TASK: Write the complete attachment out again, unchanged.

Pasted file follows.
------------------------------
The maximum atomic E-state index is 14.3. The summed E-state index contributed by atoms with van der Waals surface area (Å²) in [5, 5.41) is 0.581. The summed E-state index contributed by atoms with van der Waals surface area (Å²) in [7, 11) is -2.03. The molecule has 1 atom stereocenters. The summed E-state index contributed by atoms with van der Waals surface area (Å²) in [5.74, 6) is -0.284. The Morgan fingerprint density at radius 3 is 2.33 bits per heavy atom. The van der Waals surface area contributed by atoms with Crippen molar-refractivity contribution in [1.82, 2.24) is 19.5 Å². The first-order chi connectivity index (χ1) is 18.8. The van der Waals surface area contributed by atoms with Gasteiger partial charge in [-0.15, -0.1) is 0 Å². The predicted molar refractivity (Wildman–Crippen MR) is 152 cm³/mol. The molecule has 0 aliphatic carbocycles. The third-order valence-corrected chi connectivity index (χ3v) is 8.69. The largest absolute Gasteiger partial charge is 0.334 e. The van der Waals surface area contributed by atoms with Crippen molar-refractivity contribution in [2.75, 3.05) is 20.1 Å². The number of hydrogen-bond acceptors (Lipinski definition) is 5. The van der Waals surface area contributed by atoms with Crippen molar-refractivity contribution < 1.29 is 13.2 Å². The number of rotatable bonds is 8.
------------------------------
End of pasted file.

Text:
The maximum atomic E-state index is 14.3. The summed E-state index contributed by atoms with van der Waals surface area (Å²) in [5, 5.41) is 0.581. The summed E-state index contributed by atoms with van der Waals surface area (Å²) in [7, 11) is -2.03. The molecule has 1 atom stereocenters. The summed E-state index contributed by atoms with van der Waals surface area (Å²) in [5.74, 6) is -0.284. The Morgan fingerprint density at radius 3 is 2.33 bits per heavy atom. The van der Waals surface area contributed by atoms with Crippen molar-refractivity contribution in [1.82, 2.24) is 19.5 Å². The first-order chi connectivity index (χ1) is 18.8. The van der Waals surface area contributed by atoms with Gasteiger partial charge in [-0.15, -0.1) is 0 Å². The predicted molar refractivity (Wildman–Crippen MR) is 152 cm³/mol. The molecule has 0 aliphatic carbocycles. The third-order valence-corrected chi connectivity index (χ3v) is 8.69. The largest absolute Gasteiger partial charge is 0.334 e. The van der Waals surface area contributed by atoms with Crippen molar-refractivity contribution in [2.75, 3.05) is 20.1 Å². The number of hydrogen-bond acceptors (Lipinski definition) is 5. The van der Waals surface area contributed by atoms with Crippen molar-refractivity contribution < 1.29 is 13.2 Å². The number of rotatable bonds is 8.